Many jackets won’t specify whether their down comes from a goose or duck. If they don’t (and it’s on the cheaper side), chances are the filling is duck down. Geese are bigger and so are their down feathers, which are able to trap more heat. They’re also less plentiful, which makes goose down vests, like the North Face Aconcagua, a premium commodity. That said, duck down will still provide plenty of insulation.
One stat to look for on a down vest is fill power. That can range from the 500s on the economy side to 900 or more for premium vests. That number is a rough indicator of the quality of the down used, because it measures volume — specifically, how many cubic inches of space are occupied by one ounce of material. (A 650-fill vest like the Eddie Bauer CirrusLite, for example, is filled with down that takes up 650 cu. in. for every ounce.)
There’s a lot more to consider as far as the exterior is concerned, but you can probably sort out the more subjective fashion side of the equation. Just know that no matter how cool you look, this is one piece of outerwear you can count on to keep you warm.
DWYM Fun Fact
Russian soldiers had been stuffing their coats with feathers since the turn of the 20th century, but Eddie Bauer took credit for developing the first actual down jackets in 1936. Bauer, an avid outdoorsman, was looking for a coat that would deliver maximum warmth without weighing him down. It turned out that other hunters and fisherman were looking for the same thing. His initial “Blizzard-Prooff Jacket” was a hit, and Bauer’s company is still making down jackets and vests for sportsmen today.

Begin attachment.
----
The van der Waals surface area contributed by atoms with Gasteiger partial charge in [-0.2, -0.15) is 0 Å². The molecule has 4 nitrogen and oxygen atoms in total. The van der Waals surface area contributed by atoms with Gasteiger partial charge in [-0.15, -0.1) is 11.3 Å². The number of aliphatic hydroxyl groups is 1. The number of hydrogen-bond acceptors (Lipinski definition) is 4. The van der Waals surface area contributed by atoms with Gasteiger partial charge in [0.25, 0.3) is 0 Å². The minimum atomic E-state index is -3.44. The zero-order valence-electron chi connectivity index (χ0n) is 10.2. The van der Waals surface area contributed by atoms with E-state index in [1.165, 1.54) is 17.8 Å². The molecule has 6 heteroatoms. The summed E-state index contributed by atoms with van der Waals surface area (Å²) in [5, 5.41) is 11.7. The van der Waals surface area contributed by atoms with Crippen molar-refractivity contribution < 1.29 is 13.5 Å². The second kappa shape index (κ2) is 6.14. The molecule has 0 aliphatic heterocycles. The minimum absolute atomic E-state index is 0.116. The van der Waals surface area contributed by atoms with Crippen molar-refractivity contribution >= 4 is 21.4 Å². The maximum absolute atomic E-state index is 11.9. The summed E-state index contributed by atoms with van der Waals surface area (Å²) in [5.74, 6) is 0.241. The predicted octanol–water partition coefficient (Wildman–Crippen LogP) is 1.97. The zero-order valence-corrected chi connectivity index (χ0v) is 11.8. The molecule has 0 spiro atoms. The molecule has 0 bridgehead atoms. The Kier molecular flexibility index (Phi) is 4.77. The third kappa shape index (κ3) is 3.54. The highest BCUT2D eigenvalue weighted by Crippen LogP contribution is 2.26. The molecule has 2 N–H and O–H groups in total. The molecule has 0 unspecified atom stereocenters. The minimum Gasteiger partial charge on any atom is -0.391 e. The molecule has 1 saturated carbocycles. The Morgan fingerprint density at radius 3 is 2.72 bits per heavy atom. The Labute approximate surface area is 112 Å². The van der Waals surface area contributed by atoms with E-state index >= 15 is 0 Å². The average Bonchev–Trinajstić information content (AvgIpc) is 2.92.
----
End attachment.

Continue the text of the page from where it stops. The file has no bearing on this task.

The Men's Down Vest Buying Guide
- There are a couple features that will make a big difference for heavy outdoor use, and pockets will be one of them. Deep pockets will be a lifesaver for chilly digits, and it’s that much better when they have zippers. That way, your phone, wallet or other personal items can benefit from any waterproofing the vest may have. Want space for both your hands and gear? Look for a vest with hidden interior pockets.
- Regular vests are mostly a fashion accessory. They’re meant to be worn loose or button-down snug as the formality of the situation requires. Down vests, on the other hand, need to be snug to be functional. A good fit is crucial, and that can be helped a lot by the design. Look for drawcords on the hem at the waist, or even around the neckline. Pulling them tight in cold weather can do plenty to keep body heat from escaping.
- Concerned about animal welfare? A lot of major clothesmakers are too. There are now certifications that buyers can look for to make sure the down in their jackets comes from ducks or geese that are treated as humanely as possible. One such certification is RDS or Responsible Down Standard. Another is the GTDS, which stands for Global Traceable Down Standard. Both ensure that the down in their jackets was harvested with no live-plucking or force-feeding of the animals concerned.